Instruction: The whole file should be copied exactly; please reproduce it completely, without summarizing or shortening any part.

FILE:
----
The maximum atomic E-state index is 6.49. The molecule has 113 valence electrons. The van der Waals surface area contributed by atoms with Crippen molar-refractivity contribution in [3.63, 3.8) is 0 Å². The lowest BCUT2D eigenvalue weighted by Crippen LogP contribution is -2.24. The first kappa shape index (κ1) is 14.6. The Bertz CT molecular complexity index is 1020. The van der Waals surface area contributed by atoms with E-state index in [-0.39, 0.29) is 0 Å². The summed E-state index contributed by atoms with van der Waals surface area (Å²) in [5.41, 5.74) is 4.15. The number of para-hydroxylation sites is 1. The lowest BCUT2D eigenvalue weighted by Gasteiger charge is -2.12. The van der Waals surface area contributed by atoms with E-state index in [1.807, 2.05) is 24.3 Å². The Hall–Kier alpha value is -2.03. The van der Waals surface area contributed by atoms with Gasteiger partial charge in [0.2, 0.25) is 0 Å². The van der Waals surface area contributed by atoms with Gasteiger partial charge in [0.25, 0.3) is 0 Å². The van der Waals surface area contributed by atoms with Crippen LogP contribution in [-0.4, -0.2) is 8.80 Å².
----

The maximum atomic E-state index is 6.49. The molecule has 113 valence electrons. The van der Waals surface area contributed by atoms with Crippen molar-refractivity contribution in [3.63, 3.8) is 0 Å². The lowest BCUT2D eigenvalue weighted by Crippen LogP contribution is -2.24. The first kappa shape index (κ1) is 14.6. The Bertz CT molecular complexity index is 1020. The van der Waals surface area contributed by atoms with E-state index in [-0.39, 0.29) is 0 Å². The summed E-state index contributed by atoms with van der Waals surface area (Å²) in [5.41, 5.74) is 4.15. The number of para-hydroxylation sites is 1. The lowest BCUT2D eigenvalue weighted by Gasteiger charge is -2.12. The van der Waals surface area contributed by atoms with E-state index in [1.807, 2.05) is 24.3 Å². The Hall–Kier alpha value is -2.03. The van der Waals surface area contributed by atoms with Gasteiger partial charge in [0.2, 0.25) is 0 Å². The van der Waals surface area contributed by atoms with Gasteiger partial charge in [0.25, 0.3) is 0 Å². The van der Waals surface area contributed by atoms with Crippen LogP contribution in [-0.4, -0.2) is 8.80 Å².